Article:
Medical use claims

25-05-2017

Oon Yen Yen

Section 14(4) of the Patents Act explicitly provides for protection of a new use of a known substance or composition if it was not previously disclosed for use in surgery, therapy or diagnosis (ie, first medical use). Protection of substances or compositions claimed under this format is restricted to the substance or composition when presented or packaged for use.

Section 14(4) of the Patents Act explicitly provides for protection of a new use of a known substance or composition if it was not previously disclosed for use in surgery, therapy or diagnosis (ie, first medical use). Protection of substances or compositions claimed under this format is restricted to the substance or composition when presented or packaged for use.

In practice, the Malaysian Intellectual Property Office (MyIPO) has indicated that it accepts the following formats for purpose-related product claims:

Substance X for use in a method of treating disease Y;

Substance X in a method of treating disease Y; and

Substance X in a method of treatment of disease Y.

This is in contrast to European Patent Office (EPO) guidelines (7.1.2) which state that such claims must include the phrase “for use”.

On the other hand, claims for subsequent therapeutic uses of a known substance or composition (ie, second medical uses), are not specifically provided for in the Patents Act. In line with EPO practice, MyIPO has taken to allowing such claims. In a recent case, the High Court ruled that such claims are patentable in Malaysia (Merck Sharp & Dohme & Anor v Hovid Bhd).

As with the EPO and the UK Intellectual Property Office, MyIPO accepts the following forms of claims for second medical uses:

Substance X for use in a method of treating disease Y; and

Use of substance X for the manufacture of a medicament for treatment of disease Y.

MyIPO currently accepts purpose-limited process (Swiss type) claims and purpose-limited product (EPC 2000) claims for second medical use. However, this is an evolving area of patent law and MyIPO could change its position depending on future local or European decisions.

As established in recent European case law, the scope of Swiss type claims and EPC 2000 claims for second medical use is not identical, with the latter having broader scope. We have observed that MyIPO concurs with this interpretation and in practice allows both Swiss type and EPC 2000 claims on the same subject matter within a single claim set and a single patent family.

The technical features of both types form a general inventive concept within the meaning of section 26 of the Patents Act. The issue of lack of unity of invention does not arise. Since the scope of the two types of claim differs, these claims are acceptable within the same patent family as double patenting also becomes a non-issue.

"We strongly advise applicants of Malaysian patent applications in the life sciences sector to vigorously examine the scope of claims allowed in their patent applications."

When more than one subsequent therapeutic use is simultaneously disclosed in an application, MyIPO has taken to allowing second medical use claims of either the Swiss or EPC 2000 type directed to the different uses within a single claim set. They must, however, form a general inventive concept.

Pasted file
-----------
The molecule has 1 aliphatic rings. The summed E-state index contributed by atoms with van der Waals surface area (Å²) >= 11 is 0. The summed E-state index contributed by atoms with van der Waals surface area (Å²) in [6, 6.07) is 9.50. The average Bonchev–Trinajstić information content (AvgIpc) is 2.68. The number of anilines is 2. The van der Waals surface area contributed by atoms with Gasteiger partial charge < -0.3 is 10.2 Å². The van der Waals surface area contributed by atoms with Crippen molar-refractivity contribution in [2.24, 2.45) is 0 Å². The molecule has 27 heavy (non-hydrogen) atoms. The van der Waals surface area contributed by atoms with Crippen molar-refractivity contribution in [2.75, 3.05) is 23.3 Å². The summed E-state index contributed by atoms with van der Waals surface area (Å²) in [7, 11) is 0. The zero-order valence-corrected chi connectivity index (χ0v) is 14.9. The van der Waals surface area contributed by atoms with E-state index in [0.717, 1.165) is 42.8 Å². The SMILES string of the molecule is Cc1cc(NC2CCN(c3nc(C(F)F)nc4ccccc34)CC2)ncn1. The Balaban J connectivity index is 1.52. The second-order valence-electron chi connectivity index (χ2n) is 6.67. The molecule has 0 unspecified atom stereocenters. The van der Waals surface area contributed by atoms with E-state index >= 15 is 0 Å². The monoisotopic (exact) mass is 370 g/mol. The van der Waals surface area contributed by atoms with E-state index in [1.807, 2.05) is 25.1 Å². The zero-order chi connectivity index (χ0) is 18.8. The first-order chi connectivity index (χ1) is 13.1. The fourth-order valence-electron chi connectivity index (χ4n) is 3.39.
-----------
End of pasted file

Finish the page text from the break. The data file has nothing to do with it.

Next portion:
The EPC 2000 type claim has a broader scope than the Swiss type claim and this can result in issues when considering post-grant amendments of Malaysian patents. Section 79A(2) of the Patents Act allows for post-grant amendments provided the amendment does not result in insertion of new subject matter not previously disclosed in the specification (added matter) and/or extension of the scope of protection conferred at the time of grant. 

Any attempt to amend Swiss type claims (narrower scope) to EPC 2000 type claims (broader scope) post-grant would not be allowable, whereas amending EPC 2000 type claims to Swiss type claims remains allowable. 

Much like in Europe, we strongly advise applicants of Malaysian patent applications in the life sciences sector to vigorously examine the scope of claims allowed in their patent applications. Voluntary amendments should be submitted before grant, should any change of scope be desired. 

The Patents Act provides for, and MyIPO accepts, voluntary amendments at any time during the pendency of a patent application. However, MyIPO has consistently considered an allowed patent application to be “no longer pending” for the purposes of voluntary amendments. In effect, amendments submitted post-allowance are not entertained, and the patent is granted with the claims as allowed.

However, MyIPO has recently relaxed this stance by accepting voluntary amendments within a two-month period, post-allowance, for applications where the first examination report issued is a notice of allowance.

MyIPO has also confirmed that dosage and/or administration protocols in Swiss type claims are acceptable. However the dosage and/or administration protocols have to meet the standard patentability requirements of novelty, inventive step and industrial applicability. This is in contrast to the previous stance that recitation of dosage and/or administration protocols within Swiss type claims directs the meaning of such claims to a method of treatment, rendering the claim unpatentable.

Oon Yen Yen is a patent manager at Henry Goh. She can be contacted at: yen@henrygoh.com

Oon Yen Yen,Henry Goh, medical claims, patent, UKIPO, EPO, MyIPO

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